Wolverine had healing powers from the very start. Before Wolverine had his skeleton enhanced with Adamantium, his bones were breakable as shown in X-Men Origins: Wolverine.

Did his healing power apply to his bones? If his natural bones were broken, would they have regenerated?

  • 5
    You should just formally ask in the question title: Before Wolverine had Adamantium, did his bones regenerate? or even Does Wolverine's bones regenerate? It's straightforward question for a title. The body should then go into more elaborate detail. This is a good way to organize and convey your question on this site. If you could edit it to something like this, it would be great and I'm sure others will find the question more readable and attractive to click on. Welcome to the SF&F SE site.
    – spong
    Commented Oct 19, 2012 at 8:12
  • 3
    his bones were breakable as shown in X-Men Origins: Wolverine - So did they or did they not regenerate at that point in the movie? Your answer should be right there...
    – Izkata
    Commented Oct 19, 2012 at 23:33

3 Answers 3



Even humans bones regenerate at a slow rate. So Wolverine, as a mutant with healing factor-- his bones would regenerate, but at a considerably fast rate. As mentioned in a comment, without adamantium, his healing factor is even greater, as when it was in him, his body was constantly healing.

In the X-Men Origins: Wolverine movie, which you mentioned, he had his bone claws broken by Sabertooth before he had adamantium placed on his skeleton. It obviously grew back.

As mentioned in this answer, the The Muramasa Blade (the second one) is able to reduce Wolverine's healing efficiency.

Also see the question: How much of Wolverine has to be left to heal?

  • 4
    Worth adding: in the comics, without adamantium, his healing factor is even more extreme.
    – AncientSwordRage
    Commented Oct 19, 2012 at 8:33
  • What if his bones were slied in half? Commented Oct 19, 2012 at 16:45
  • 3
    @ShwetabhShekhar I have added more information into my answer. Commenting is fine, but try to be thorough in including all your concerns and question aspects into the original question body. This site is for asking questions and getting them answered, not for extended discussions and infinite what if scenarios.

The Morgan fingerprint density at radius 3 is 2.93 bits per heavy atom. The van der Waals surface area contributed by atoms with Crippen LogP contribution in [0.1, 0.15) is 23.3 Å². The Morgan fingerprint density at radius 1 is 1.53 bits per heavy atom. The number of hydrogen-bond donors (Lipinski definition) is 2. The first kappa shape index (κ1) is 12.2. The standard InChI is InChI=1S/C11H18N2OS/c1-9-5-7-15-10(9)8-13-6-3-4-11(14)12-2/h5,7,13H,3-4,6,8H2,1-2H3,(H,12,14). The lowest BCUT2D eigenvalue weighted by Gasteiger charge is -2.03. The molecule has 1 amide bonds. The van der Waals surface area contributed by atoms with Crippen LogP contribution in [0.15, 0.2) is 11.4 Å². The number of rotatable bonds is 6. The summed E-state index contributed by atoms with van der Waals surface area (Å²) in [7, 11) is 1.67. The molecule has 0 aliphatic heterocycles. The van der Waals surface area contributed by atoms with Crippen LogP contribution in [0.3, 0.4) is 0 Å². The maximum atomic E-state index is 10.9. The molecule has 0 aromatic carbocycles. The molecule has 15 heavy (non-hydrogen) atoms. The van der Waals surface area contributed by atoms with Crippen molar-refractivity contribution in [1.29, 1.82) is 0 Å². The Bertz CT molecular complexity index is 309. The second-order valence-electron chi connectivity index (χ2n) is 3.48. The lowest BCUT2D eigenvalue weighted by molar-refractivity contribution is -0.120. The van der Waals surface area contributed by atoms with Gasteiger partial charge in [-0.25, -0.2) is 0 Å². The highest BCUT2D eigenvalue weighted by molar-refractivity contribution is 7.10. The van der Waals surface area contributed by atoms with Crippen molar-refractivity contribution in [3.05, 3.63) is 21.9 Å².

– spong
    Commented Oct 19, 2012 at 17:32
  • @shweta if you do want a discussion, come to Science Fiction & Fantasy Chat.
    – AncientSwordRage
    Commented Oct 19, 2012 at 20:03
  • Also in latest movie "Wolverine" (2013) his adamantium claws are broken. But the bone inside regenerates pretty quickly.
    – Sinan
    Commented Jul 28, 2013 at 18:29

Yes, Wolverine's claws can grow back almost immediately, but they would grow back as bone claws and they don't grow back the same way. They would still be 9-10 inches long and the same width and length as before, but the bone structure or the pattern of the bone claws would be different. If you were to remove an adamantium bone then it would likely just regrow as normal bone, not adamantium, but there have been a lot of rumours that the adamantium does grow back, that it is beta-adamantium.

  • 1
    Honestly, I don't know that you added anything to spong's answer...
    – FuzzyBoots
    Commented Feb 24, 2015 at 16:34

When his healing ability is not affected, he can regenerate his bones about 6 times slower than his muscles. Skin and muscles take 5-10 seconds, bones 30 sec-1 minute.

You need to chop off his whole head to kill him, like Spawn.

In X-Men Origins, everybody was asking the same question. The Wolverine (2013) showed the correct speed of his 100% healing factor.

  • Welcome to the site! You'll find that answers stand a better chance of upvoting if you can provide backing references for statements you make. Anything that you can reference from the canon to support the statements in the first paragraph ?
    – Stan
    Commented Jul 28, 2013 at 15:27
  • The "correct" speed of his 100% healing factor has changed from writer-to-writer.
    – phantom42
    Commented Jul 28, 2013 at 15:39

Your Answer

By clicking “Post Your Answer”, you agree to our terms of service and acknowledge you have read our privacy policy.

Not the answer you're looking for? Browse other questions tagged or ask your own question.